About six months ago, I visited the Big Box Warehouse Store in my city to pick up something with a friend. I was shocked. Those same raspberries, in a package three times the size, were the same price. And the kicker? They were organic. And I found that to be the case over and over.

raspberries
I almost exclusively buy my fruits and vegetables at this warehouse store now, along with a number of other items that are always on our “healthy” grocery list. I get them at a fraction of the cost, and when anyone is trying to stretch their dollar further at the grocery store, less cost and more food is always a win.

Yes, the total at the end of your receipt might be higher than what you typically pay, but don’t let that initial sticker shock weigh you down. Remember, you’re getting at least two or three times the food for that price. Where you couldn’t buy raspberries every week before, now you can. And it doesn’t stop at the berries.

Last year, Lisa Johnson conducted an experiment to feed her family on a poverty level budget exclusively at Whole Foods for 30 days. She pulled it off, with wine and money to spare. Just imagine what you could accomplish with that budget at a place like Sam’s or Costco, both of which accept SNAP, or food stamps.

We’ll share with you our shopping tips for navigating the store and getting the most out of your time and money. As well, we’ll share with you the healthiest must-have food items there (at least at our location). (more…)

5 Ways to Make Your Community a Healthier Place to Call Home

One of my favorite books is The Blue Zones: Lessons for Living Longer from the People Who’ve Lived the Longest. Author Dan Buettner looks at areas in the world, dubbed Blue Zones, with large populations of people who live past 100.

He’s taken their life lessons to create The Power 9. These nine habits create a “blueprint” to living a longer and healthier life. The interesting thing is none of the people he studied consciously followed these Power 9 or set a goal to live to be 100. They just did. Their lifestyles and communities were set up to make long life possible.

green hands

Would you say the same of yours?

My community is working on it. We are working on taking the Power 9 principles and making Springfield, MO a healthier place to live. There are a lot of exciting ideas floating around, especially after Buettner’s visit to our fair city this month. In his presentations, he gave us examples of work in other towns (and almost the entire state of Iowa) using the Power 9 to create an environment that supports overall healthy and longevity.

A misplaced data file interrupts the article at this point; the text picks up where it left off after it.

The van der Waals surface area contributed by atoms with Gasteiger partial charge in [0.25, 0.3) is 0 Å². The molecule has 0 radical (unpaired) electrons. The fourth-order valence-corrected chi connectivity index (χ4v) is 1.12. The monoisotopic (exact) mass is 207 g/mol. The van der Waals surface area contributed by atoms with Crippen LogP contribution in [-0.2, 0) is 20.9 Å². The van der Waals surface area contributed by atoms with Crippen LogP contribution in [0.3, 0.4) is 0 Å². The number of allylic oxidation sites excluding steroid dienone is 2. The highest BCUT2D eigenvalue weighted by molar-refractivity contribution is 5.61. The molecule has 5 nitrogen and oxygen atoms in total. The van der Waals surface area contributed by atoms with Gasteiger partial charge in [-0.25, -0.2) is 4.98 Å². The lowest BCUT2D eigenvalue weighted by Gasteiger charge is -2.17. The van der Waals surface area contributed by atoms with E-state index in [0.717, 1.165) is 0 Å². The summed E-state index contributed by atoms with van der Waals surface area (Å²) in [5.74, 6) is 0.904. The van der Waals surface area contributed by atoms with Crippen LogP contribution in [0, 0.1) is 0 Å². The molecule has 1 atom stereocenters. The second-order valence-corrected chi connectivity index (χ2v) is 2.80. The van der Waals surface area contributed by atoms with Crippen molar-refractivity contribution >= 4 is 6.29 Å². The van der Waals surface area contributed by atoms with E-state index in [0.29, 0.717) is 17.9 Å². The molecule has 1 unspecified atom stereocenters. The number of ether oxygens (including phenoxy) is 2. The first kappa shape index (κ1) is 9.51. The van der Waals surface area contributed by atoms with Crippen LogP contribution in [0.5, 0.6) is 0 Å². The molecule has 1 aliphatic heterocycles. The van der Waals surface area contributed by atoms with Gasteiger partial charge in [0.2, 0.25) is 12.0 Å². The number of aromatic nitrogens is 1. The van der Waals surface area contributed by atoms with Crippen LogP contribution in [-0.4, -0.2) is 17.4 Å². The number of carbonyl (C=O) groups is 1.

Do you want to make your community a healthier place to live? Here are great ways to get started from his talk: (more…)

3 Meals That are Cheap and Healthy

By Janis Jibrin, M.S., R.D., TheBestLife.com lead nutritionist

Feeling like you’re about to go off your own fiscal cliff after all that holiday spending? No need to settle for cheap junk food to help pay down your credit card bills. The truth is, some of the least expensive foods are also the healthiest.

Here’s my core budget-but-healthy shopping list. (Check out my blog for more lower-cost items.)

Canned beans – dried are even less expensive, but require you to plan ahead
Canned tomatoes – no salt added (the store brand is cheapest)
Canned wild salmon and canned light “chunk” tuna
Dried herbs – whatever is on sale
Fresh fruit – whatever is on sale
Fresh vegetables – whatever is on sale
Oatmeal or steel-cut oats – large carton of plain oats (the store brand is usually cheapest)
Peanut butter
Tofu – for cooking pointers, click here.

The following meals use some of the items listed above. All three of these dollar-stretching dishes are also seriously nutritious.  I calculated the cost of each meal using prices at my local Giant supermarket in Washington D.C.; prices may vary in your area. (more…)

Do We Only Eat What Big Food Tells Us To?

One of the most widely circulated pieces of advice for effective (meaning healthy) grocery shopping is to steer around the perimeter of the store where nutritious foods are traditionally on display. But food makers and the stores that sell their products aren’t happy just to sit still and not try to influence your buying habits.